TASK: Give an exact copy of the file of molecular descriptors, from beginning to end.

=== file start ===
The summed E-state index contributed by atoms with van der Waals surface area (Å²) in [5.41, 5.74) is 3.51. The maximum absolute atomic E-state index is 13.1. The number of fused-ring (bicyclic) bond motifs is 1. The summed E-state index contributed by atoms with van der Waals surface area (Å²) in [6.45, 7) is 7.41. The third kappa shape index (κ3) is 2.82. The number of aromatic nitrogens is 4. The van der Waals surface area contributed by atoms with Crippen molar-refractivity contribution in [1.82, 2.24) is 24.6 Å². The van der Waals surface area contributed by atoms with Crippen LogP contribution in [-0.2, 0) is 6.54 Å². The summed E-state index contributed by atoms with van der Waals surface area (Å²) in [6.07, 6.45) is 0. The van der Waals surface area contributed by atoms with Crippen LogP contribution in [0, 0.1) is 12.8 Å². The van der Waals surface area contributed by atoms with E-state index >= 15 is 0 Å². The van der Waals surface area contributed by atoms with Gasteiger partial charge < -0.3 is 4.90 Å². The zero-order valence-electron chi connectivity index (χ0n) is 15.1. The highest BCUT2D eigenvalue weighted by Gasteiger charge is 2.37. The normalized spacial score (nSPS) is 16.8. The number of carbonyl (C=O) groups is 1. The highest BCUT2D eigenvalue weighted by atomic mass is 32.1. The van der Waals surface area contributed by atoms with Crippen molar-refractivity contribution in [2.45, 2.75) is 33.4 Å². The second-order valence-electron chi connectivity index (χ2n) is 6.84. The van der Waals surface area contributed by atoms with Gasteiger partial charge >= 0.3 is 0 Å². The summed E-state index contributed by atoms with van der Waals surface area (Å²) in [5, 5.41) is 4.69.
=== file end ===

The summed E-state index contributed by atoms with van der Waals surface area (Å²) in [5.41, 5.74) is 3.51. The maximum absolute atomic E-state index is 13.1. The number of fused-ring (bicyclic) bond motifs is 1. The summed E-state index contributed by atoms with van der Waals surface area (Å²) in [6.45, 7) is 7.41. The third kappa shape index (κ3) is 2.82. The number of aromatic nitrogens is 4. The van der Waals surface area contributed by atoms with Crippen molar-refractivity contribution in [1.82, 2.24) is 24.6 Å². The van der Waals surface area contributed by atoms with Crippen LogP contribution in [-0.2, 0) is 6.54 Å². The summed E-state index contributed by atoms with van der Waals surface area (Å²) in [6.07, 6.45) is 0. The van der Waals surface area contributed by atoms with Crippen LogP contribution in [0, 0.1) is 12.8 Å². The van der Waals surface area contributed by atoms with E-state index >= 15 is 0 Å². The van der Waals surface area contributed by atoms with Gasteiger partial charge < -0.3 is 4.90 Å². The zero-order valence-electron chi connectivity index (χ0n) is 15.1. The highest BCUT2D eigenvalue weighted by Gasteiger charge is 2.37. The normalized spacial score (nSPS) is 16.8. The number of carbonyl (C=O) groups is 1. The highest BCUT2D eigenvalue weighted by atomic mass is 32.1. The van der Waals surface area contributed by atoms with Crippen molar-refractivity contribution in [2.45, 2.75) is 33.4 Å². The second-order valence-electron chi connectivity index (χ2n) is 6.84. The van der Waals surface area contributed by atoms with Gasteiger partial charge >= 0.3 is 0 Å². The summed E-state index contributed by atoms with van der Waals surface area (Å²) in [5, 5.41) is 4.69.